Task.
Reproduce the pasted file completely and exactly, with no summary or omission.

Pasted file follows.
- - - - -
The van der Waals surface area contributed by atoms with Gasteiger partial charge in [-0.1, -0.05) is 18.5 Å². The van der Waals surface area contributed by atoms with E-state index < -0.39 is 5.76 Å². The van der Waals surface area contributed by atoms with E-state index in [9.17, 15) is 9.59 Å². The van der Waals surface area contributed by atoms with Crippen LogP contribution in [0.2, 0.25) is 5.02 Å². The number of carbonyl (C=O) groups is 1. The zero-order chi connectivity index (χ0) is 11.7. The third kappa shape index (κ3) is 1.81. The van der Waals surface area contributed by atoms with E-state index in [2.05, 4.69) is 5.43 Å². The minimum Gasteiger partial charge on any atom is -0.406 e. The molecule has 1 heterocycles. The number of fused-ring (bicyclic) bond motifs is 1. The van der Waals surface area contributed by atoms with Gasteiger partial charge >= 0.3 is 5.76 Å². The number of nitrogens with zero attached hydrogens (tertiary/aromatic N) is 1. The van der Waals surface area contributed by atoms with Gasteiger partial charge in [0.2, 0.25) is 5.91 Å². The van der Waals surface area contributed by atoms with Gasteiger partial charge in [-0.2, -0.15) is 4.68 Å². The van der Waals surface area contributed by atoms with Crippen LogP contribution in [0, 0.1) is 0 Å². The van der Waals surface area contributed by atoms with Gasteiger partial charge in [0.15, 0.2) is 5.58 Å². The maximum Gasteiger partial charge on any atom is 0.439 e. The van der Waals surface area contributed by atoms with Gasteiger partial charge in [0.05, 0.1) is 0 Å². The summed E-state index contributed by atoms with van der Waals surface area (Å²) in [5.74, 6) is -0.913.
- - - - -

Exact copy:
The van der Waals surface area contributed by atoms with Gasteiger partial charge in [-0.1, -0.05) is 18.5 Å². The van der Waals surface area contributed by atoms with E-state index < -0.39 is 5.76 Å². The van der Waals surface area contributed by atoms with E-state index in [9.17, 15) is 9.59 Å². The van der Waals surface area contributed by atoms with Crippen LogP contribution in [0.2, 0.25) is 5.02 Å². The number of carbonyl (C=O) groups is 1. The zero-order chi connectivity index (χ0) is 11.7. The third kappa shape index (κ3) is 1.81. The van der Waals surface area contributed by atoms with E-state index in [2.05, 4.69) is 5.43 Å². The minimum Gasteiger partial charge on any atom is -0.406 e. The molecule has 1 heterocycles. The number of fused-ring (bicyclic) bond motifs is 1. The van der Waals surface area contributed by atoms with Gasteiger partial charge >= 0.3 is 5.76 Å². The number of nitrogens with zero attached hydrogens (tertiary/aromatic N) is 1. The van der Waals surface area contributed by atoms with Gasteiger partial charge in [0.2, 0.25) is 5.91 Å². The van der Waals surface area contributed by atoms with Gasteiger partial charge in [-0.2, -0.15) is 4.68 Å². The van der Waals surface area contributed by atoms with Crippen LogP contribution in [0, 0.1) is 0 Å². The van der Waals surface area contributed by atoms with Gasteiger partial charge in [0.15, 0.2) is 5.58 Å². The maximum Gasteiger partial charge on any atom is 0.439 e. The van der Waals surface area contributed by atoms with Gasteiger partial charge in [0.05, 0.1) is 0 Å². The summed E-state index contributed by atoms with van der Waals surface area (Å²) in [5.74, 6) is -0.913.